Understanding Standard Deduction
By Space Coast Daily // May 9, 2022
The word “standard deduction” refers to the non-taxable percentage of your income that can be utilized to lower your tax burden. The Internal Revenue Service (IRS) lets you to use the standard deduction if you do not itemize your deductions and utilize Schedule A of Form 1040 to calculate taxable income.
Your standard deduction is determined by various factors like filing status, age, and whether you are disabled or claimed as a dependent on another person’s tax return.
How much does the standard deduction cost?
Standard deductions reduce taxable income for taxpayers. As a result, only households with income above a certain threshold will be subject to income tax. Taxpayers can request a flat-rate deduction on their tax returns. This reduces taxable income and unpaid tax. Taxpayers or their spouses can claim additional deductions in addition to the standard deductions if they are 65 years of age or older or visually impaired.
Rather than accepting the standard deduction, taxpayers can itemize their deductions. Approximately 70% of taxpayers previously chose the standard deduction. The majority chose it because it was more than the itemised deductions they could claim, but others chose it because it was easier than researching and calculating the costs they could itemise or because they didn’t realise itemising would lessen their tax liability.
Shares of tax returns claiming the basic standard deduction, itemized deduction, and standard deduction with extra deduction in 2017 are depicted in a pie chart.
The Tax Cuts and Jobs Act (TCJA) increased the standard deduction for individuals from $6,500 to $12,000, married couples from $13,000 to $24,000, and heads of household from $9,550 to $18,000 in 2018. In 2018, the additional deduction for those 65 and older or blind was $1,300 ($1,600 if unmarried and not filing as a surviving spouse). As in previous years, the deduction amounts have been adjusted for inflation.
The standard 2020 deduction for single parents is $ 12,400, for couples $ 24,800, and for heads of household $ 18,650. An additional deduction for persons aged 65 and over or visually impaired is $ 1,300 ($ 1,650 if not declared as an unmarried and alive spouse).
The TCJA will raise the number of taxpayers who accept it by raising the standard deduction and imposing other restrictions on itemized deductions. According to the Urban-Brookings Tax Policy Center, about 90% of households will use the standard deduction rather than itemizing their deductions.
TCJA’S IMPACT ON TAXABLE INCOME THRESHOLDS
Prior to 2018, taxpayers could claim a personal exemption in addition to the standard deduction for themselves and their dependents. The standard deduction and personal exemptions were used to establish taxable income levels, ensuring that persons earning less than a certain amount did not have to pay any income tax.
In 2017, the standard deduction for any married couple was $12,700, $6,350 for a single filer while $9,350 for a head of household, with each personal exemption being $4,050. A married couple without children had taxable income of $20,800 (plus two personal exemptions), but a single person had taxable income of $10,400 (plus two personal exemptions) (the standard deduction plus one exemption). Couples and singles earning less than a certain amount were exempt from paying income tax.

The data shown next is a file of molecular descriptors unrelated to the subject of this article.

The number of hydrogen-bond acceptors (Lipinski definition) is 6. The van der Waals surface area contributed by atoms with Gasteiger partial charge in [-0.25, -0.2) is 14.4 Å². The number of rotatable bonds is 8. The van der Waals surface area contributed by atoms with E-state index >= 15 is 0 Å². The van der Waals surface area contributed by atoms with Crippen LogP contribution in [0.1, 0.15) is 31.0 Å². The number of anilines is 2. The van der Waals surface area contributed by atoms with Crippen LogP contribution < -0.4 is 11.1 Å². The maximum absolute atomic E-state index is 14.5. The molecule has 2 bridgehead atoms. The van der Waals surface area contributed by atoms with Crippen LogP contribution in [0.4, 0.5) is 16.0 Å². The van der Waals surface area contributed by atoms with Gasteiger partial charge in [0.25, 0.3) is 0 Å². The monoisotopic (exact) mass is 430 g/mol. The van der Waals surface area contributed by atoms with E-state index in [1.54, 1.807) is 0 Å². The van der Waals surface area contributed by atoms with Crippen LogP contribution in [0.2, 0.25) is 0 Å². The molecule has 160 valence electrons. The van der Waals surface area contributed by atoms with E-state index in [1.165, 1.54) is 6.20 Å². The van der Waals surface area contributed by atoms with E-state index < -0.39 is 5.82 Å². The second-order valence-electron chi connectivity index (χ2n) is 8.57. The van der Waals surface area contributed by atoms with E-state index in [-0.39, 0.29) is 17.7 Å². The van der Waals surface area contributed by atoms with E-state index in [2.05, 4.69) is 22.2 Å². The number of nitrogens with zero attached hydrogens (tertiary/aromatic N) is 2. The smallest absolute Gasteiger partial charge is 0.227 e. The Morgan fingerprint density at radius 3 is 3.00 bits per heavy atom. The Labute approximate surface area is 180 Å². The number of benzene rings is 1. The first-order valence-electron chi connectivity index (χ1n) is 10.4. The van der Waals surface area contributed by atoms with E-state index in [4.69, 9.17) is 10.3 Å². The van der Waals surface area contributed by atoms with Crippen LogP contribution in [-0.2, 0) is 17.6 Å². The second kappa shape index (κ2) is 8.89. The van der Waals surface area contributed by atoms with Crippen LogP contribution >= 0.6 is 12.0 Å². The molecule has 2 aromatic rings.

In 2018, the Tax Cuts and Jobs Act (TCJA) increased the standard deduction while lowering the personal exemption amount to zero from $4,150. As a result of the elimination of personal exemptions, some of the benefits of greater standard deductions were lost, resulting in a small increase in the taxable income threshold for individuals and couples. Because the majority of the TCJA’s individual income tax provisions are set to expire after 2025, taxable income levels would revert to what they would have been under previous law unless Congress extends or permanently extends the current law.
Not Eligible for the Standard Deduction
The standard deduction is not available to the following taxpayers:
1. If you and your spouse both itemise deductions, you can file as married filing separately.
2. An individual who was a nonresident foreigner or a dual-status foreigner during the year (see below for certain exceptions)
3. An individual who submits a return for a period less than 12 months due to a change in his or her yearly accounting cycle.
4. Estates or trusts might take the form of a trust, a common trust fund, or a partnership.
Nonresident foreigners or dual-status foreigners who were nonresident aliens or dual-status aliens throughout the year, on the other hand, may claim the standard deduction if they meet the following criteria:
■ A nonresident foreigner who, at the conclusion of the tax year, is married to a U.S. citizen or resident alien and elects to be categorised as a U.S. resident for the entire tax year with his or her spouse;
■ Non-resident foreigners who marry a U.S. citizen or resident at the end of the tax year and choose to be classified as a U.S. citizen or resident of the entire tax year in a joint election with their spouse are U.S. citizens or Resident’s tax year.
Zero personal deduction applies to all dependent deductions claimed by taxpayers. Meanwhile, TCJA has increased children’s allowances to compensate for the loss of personal allowances for many taxpayers with dependents. Taxpayers who earn more than their taxable income may be eligible for tax deductions such as income tax deductions and child tax deductions that can avoid paying income tax.